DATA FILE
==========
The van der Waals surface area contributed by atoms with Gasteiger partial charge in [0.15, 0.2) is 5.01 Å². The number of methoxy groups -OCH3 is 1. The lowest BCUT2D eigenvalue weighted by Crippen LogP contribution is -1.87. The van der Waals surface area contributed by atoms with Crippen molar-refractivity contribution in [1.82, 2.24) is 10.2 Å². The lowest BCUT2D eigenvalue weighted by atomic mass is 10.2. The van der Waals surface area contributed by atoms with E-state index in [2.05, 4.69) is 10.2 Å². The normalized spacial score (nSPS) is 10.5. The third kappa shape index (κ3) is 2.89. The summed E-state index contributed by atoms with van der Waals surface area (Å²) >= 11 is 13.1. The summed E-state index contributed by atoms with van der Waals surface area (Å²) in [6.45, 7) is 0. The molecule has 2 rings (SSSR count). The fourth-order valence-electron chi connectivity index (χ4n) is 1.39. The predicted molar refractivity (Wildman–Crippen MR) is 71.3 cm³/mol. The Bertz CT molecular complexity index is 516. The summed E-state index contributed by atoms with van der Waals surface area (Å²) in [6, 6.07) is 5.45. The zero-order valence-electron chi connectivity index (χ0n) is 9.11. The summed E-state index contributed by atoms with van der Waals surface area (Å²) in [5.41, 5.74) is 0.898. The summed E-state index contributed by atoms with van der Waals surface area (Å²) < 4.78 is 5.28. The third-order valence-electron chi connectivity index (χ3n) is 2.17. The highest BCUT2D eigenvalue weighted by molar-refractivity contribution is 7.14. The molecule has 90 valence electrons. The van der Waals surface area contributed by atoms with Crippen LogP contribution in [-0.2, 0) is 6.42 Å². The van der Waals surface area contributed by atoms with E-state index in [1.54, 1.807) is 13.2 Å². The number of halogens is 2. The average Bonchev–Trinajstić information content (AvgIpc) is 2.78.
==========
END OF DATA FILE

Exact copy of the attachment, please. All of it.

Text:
The van der Waals surface area contributed by atoms with Gasteiger partial charge in [0.15, 0.2) is 5.01 Å². The number of methoxy groups -OCH3 is 1. The lowest BCUT2D eigenvalue weighted by Crippen LogP contribution is -1.87. The van der Waals surface area contributed by atoms with Crippen molar-refractivity contribution in [1.82, 2.24) is 10.2 Å². The lowest BCUT2D eigenvalue weighted by atomic mass is 10.2. The van der Waals surface area contributed by atoms with E-state index in [2.05, 4.69) is 10.2 Å². The normalized spacial score (nSPS) is 10.5. The third kappa shape index (κ3) is 2.89. The summed E-state index contributed by atoms with van der Waals surface area (Å²) >= 11 is 13.1. The summed E-state index contributed by atoms with van der Waals surface area (Å²) in [6.45, 7) is 0. The molecule has 2 rings (SSSR count). The fourth-order valence-electron chi connectivity index (χ4n) is 1.39. The predicted molar refractivity (Wildman–Crippen MR) is 71.3 cm³/mol. The Bertz CT molecular complexity index is 516. The summed E-state index contributed by atoms with van der Waals surface area (Å²) in [6, 6.07) is 5.45. The zero-order valence-electron chi connectivity index (χ0n) is 9.11. The summed E-state index contributed by atoms with van der Waals surface area (Å²) in [5.41, 5.74) is 0.898. The summed E-state index contributed by atoms with van der Waals surface area (Å²) < 4.78 is 5.28. The third-order valence-electron chi connectivity index (χ3n) is 2.17. The highest BCUT2D eigenvalue weighted by molar-refractivity contribution is 7.14. The molecule has 90 valence electrons. The van der Waals surface area contributed by atoms with Crippen LogP contribution in [-0.2, 0) is 6.42 Å². The van der Waals surface area contributed by atoms with E-state index in [1.54, 1.807) is 13.2 Å². The number of halogens is 2. The average Bonchev–Trinajstić information content (AvgIpc) is 2.78.